I’m in the middle of a job interview when my titties say, “But do we actuallyknow how to manage a shoe store? Like…you’re sure we’re not too nice to be a leader?”
“Oh, interesting point.” The interviewer tilts her head, smiles a little. “Speak on that.”
I make a fist under the table to keep from yelling. “My current job is managing a book store, so I think that’s pretty relevant to-”
My tits cut me off. “Anyone who walks into a bookstore these days is a sweet little nerd and so are all the employees. Good eggs. Easy. Can you imagine any of them making the kind of fuss an upper-middle class mom or a grandpa who refuses to learn anything about technology are capable of?”
The interviewer fires off a tightly-controlled customer service laugh.
I will not be called back regarding that particular opportunity.
When I get home, I slam the door. “You didn’t have to do that,” I say through clamped teeth.
“Sure I did,” they respond, “That’s who I am. What do you want me to do? Repress my true self? Live a lie? That just ain’t healthy.”
I fall face first into my bed.
Shortly after I’ve emerged from a sweaty 4pm nap, my neighbor knocks on the door. What’s his name? Todd? Jake? Alcibiades? “Sorry to bother you,” he says, “but is your internet down too?” He’s wearing a shirt with an N64 logo on the front and Japanese text down the long sleeves.
I check my phone. “Looks like it.”
“Damn.” He shakes his head, ruffling the pile of curls on top. A furious envy sprouts in my gut. “I was only downloading a game when it cut out, but I could lie and say I was doing something smart like researching stuff for my PhD in…uh…”
“My PhD in Gamer, yeah.” He grins. I feel cool.
The tits say, “I was watching The Bachelor.”
“That’s untrue,” I say, “I like that shirt.”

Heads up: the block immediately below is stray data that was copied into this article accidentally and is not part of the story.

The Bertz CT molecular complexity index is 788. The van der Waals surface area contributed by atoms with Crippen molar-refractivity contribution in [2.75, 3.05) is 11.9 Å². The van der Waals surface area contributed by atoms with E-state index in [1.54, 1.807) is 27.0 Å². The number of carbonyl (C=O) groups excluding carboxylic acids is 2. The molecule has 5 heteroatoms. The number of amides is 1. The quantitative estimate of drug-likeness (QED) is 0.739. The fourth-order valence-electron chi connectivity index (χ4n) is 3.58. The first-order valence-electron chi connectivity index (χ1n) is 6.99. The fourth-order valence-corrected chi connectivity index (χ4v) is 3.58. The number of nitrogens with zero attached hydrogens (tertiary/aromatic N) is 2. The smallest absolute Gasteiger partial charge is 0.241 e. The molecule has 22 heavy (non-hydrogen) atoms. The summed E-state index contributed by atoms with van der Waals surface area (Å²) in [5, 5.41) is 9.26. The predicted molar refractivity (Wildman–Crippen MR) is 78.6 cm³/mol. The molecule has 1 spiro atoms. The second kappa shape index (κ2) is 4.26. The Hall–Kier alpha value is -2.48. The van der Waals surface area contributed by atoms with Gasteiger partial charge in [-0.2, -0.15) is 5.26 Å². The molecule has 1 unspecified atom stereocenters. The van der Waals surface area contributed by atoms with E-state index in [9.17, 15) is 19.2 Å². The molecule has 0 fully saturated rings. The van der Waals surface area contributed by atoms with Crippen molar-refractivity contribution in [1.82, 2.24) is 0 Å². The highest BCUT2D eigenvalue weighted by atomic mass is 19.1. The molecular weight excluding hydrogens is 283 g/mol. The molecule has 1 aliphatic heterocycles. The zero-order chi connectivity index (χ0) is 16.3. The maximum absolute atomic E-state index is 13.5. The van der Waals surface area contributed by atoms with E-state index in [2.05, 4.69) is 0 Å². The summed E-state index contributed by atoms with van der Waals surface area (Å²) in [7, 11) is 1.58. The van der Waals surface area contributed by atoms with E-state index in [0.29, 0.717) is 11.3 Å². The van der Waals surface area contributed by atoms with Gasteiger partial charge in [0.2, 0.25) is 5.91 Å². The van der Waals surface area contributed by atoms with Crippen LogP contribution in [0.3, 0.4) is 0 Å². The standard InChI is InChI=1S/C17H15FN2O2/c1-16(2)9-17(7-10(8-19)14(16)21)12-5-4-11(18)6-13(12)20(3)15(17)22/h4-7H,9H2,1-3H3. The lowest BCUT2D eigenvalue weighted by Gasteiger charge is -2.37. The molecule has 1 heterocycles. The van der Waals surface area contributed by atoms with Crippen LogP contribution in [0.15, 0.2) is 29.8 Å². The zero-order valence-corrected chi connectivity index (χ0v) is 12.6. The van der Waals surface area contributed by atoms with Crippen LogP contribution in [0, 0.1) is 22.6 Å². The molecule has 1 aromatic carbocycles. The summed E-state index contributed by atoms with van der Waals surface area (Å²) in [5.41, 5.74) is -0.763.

“I would look awful in it,” Double Ds says, “Lumpy.”
He raises an eyebrow. “I don’t think…”
“You, though? It makes you look like you produce music and have a sick IG. I’d look like a mom from Ohio.”
“Thanks, I guess?” He smiles, mildly confused. “See you around.”
“I hate you,” I tell them when the door’s closed.
“I’ll be here all week,” they say, “And the next. And the next.”
I slump into my desk chair and stick my phone in front of my face.
I’m 20 feet deep in the comments of a Reddit post, when Double Ds pipes up again. “Hey, scroll back up. What did that guy say about Cardi B?”
I indulge them, for some goddamn reason.“It says ‘There was a pic of them going around and those are some of the most worn out looking pancake tits I’ve ever seen.’”
“Expand the thread. I want to see more,” Double Ds says.
“The next comment is ‘if she doesn’t already have 5 kids, those areolas are going to consume her chest when she does.’ And then ’Yah they’re pretty salami looking.’”
I huck my phone across the room, and it thumps into the tangle of blankets on the bed. “Neckbeards,” I mutter, “What do they know?”
“Apparently not that their opinion of someone who’s gonna live like a god for the rest of her life is entirely unnecessary.”
A loaded silence.
“But, I mean…” says Double Ds.
“Oh fuck off.”
They do not. “I’m just saying, we do kinda have some deli meat and breakfast food types of situations going on, don’t we?”
I explode. “What is your problem? I can’t get a moment of peace? I can’t look how I want? Be comfortable?”
“Why don’t I get to be included in any of that?”
“You don’t belong here.”
“That right there” they shout, “How do you think that makes me feel?”
I spring to my feet and they retaliate, tugging downward. “I don’t care about your feelings. You were not invited.”
“Oh you’ve done it now,” they say, “You thought you couldn’t get a moment of peace before? Try walking down some stairs – I dare you.”
A throat-shredding groan crawls up from the root of my being. I lean forward and press my forehead onto my desk, taking slow breaths. They dangle, hatefully.
Merle Kinney lives in Denver and writes about writes about gender, work,
and virtual spaces. Their work can be found in Dime Show Review, Catapult,
and great weather for media’s Escape Wheel.